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Given a complex number $z_j$ such that $$z_j\in\{a_1+b_1 i,\ a_2+b_2i, \ ...\ ,a_n+b_ni\}$$ is there formula for calculating $$z_1 \cdot z_2 \cdot \dots \cdot z_n =\prod_j z_j?$$ For two complex numbers you use the distributive law, $$(a_1+b_1i)\cdot(a_2+b_2i)=a_1a_2+a_1b_2i+a_2b_1i-b_1b_2$$ yet it seems to become infinitely more complicated as the number of complex numbers increases. Any help would be appreciated.

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  • $\begingroup$ You can rewrite the complex numbers in the form $re^{i\theta}$. Multiplying them should be easier now. $\endgroup$ – Pranav Arora Jun 30 '14 at 5:27
  • $\begingroup$ I am aware, I was just wondering if there is a formula for when the complex numbers are in Cartesian or rectangular form. Pointless question but I am curious. $\endgroup$ – user124862 Jun 30 '14 at 5:29
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Let $A=(a_1,a_2,\dots,a_n)$, $B=(b_1,b_2,\dots,b_n)$, and $[n]=\{1,2,\dots,n\}$. It appears that $$ \text{Re}\prod_{j} z_j = \sum_{S \subseteq [n], n-|S|\text{ even}} (A_S^*)(B_{[n]\setminus S}^*) (-1)^{\frac{n-|S|}{2}} $$ and $$ \text{Im}\prod_{j} z_j = \sum_{S \subseteq [n], n-|S|\text{ odd}} (A_S^*) (B_{[n]\setminus S}^*) (-1)^{\frac{n-|S|-1}{2}}, $$ where $A_S^*$ denotes the product of the elements in $\{a_i \in A: i \in S\}$. I verified the equations for $n\le 4$, so they can probably be easily proved with induction.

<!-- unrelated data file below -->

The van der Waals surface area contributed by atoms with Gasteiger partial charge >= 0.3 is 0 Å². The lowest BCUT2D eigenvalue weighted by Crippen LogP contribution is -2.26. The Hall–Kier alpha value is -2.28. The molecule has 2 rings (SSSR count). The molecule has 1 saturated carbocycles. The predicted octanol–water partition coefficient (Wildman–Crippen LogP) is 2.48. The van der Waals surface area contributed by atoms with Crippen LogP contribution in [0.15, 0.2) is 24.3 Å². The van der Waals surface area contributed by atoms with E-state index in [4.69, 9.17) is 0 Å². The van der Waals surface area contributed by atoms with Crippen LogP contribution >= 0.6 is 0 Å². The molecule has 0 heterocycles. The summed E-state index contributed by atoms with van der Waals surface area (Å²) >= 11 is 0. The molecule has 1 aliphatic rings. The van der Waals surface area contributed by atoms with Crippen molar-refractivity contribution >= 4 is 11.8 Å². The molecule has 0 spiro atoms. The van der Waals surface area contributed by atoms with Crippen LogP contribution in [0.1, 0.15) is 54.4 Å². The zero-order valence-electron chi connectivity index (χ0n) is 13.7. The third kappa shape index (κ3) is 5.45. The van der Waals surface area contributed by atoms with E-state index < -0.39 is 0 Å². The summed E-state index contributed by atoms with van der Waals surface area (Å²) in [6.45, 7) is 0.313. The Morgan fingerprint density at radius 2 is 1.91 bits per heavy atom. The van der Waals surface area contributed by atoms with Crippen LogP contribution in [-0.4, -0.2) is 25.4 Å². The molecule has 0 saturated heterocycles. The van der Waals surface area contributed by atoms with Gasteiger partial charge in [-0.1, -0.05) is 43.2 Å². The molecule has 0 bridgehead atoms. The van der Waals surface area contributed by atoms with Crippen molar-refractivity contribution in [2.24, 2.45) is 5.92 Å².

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  • $\begingroup$ I had a similar approach. Thank you for your efforts. $\endgroup$ – user124862 Jun 30 '14 at 7:00
  • $\begingroup$ You're welcome. It was a nice exercise. $\endgroup$ – fahrbach Jun 30 '14 at 7:01
  • $\begingroup$ A lecturer told me it could be solved using a combination of the multinomial and binomial expansions. This is going to be a fun night. $\endgroup$ – user124862 Jun 30 '14 at 7:40
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in the $(a_1+b_1i)\cdot(a_2+b_2i)\cdot ...\cdot(a_2+b_2i)$ expansion we will have $2^n$ terms like $a_1b_2b_3...a_n$ and $a_1a_2a_3...b_n$ and others. terms that are in this representation are from two category. the first category($c_1$) is the category of terms that number of 'b's in it, is even and the second category($c_2$) is the category of terms that number of 'b's in it, is ood. now, it is simple to show that

$$(a_1+b_1i)\cdot(a_2+b_2i)\cdot ...\cdot(a_2+b_2i)=(\Sigma_{s\in c_1} (-1)^{\frac{n(s)}{2}}s)+i\cdot(\Sigma_{s\in c_2} (-1)^{\frac{n(s)-1}{2}}s)$$

that $n(s)$ is a function that counts the number of 'b's in every term like $a_1b_2b_3...a_n$.

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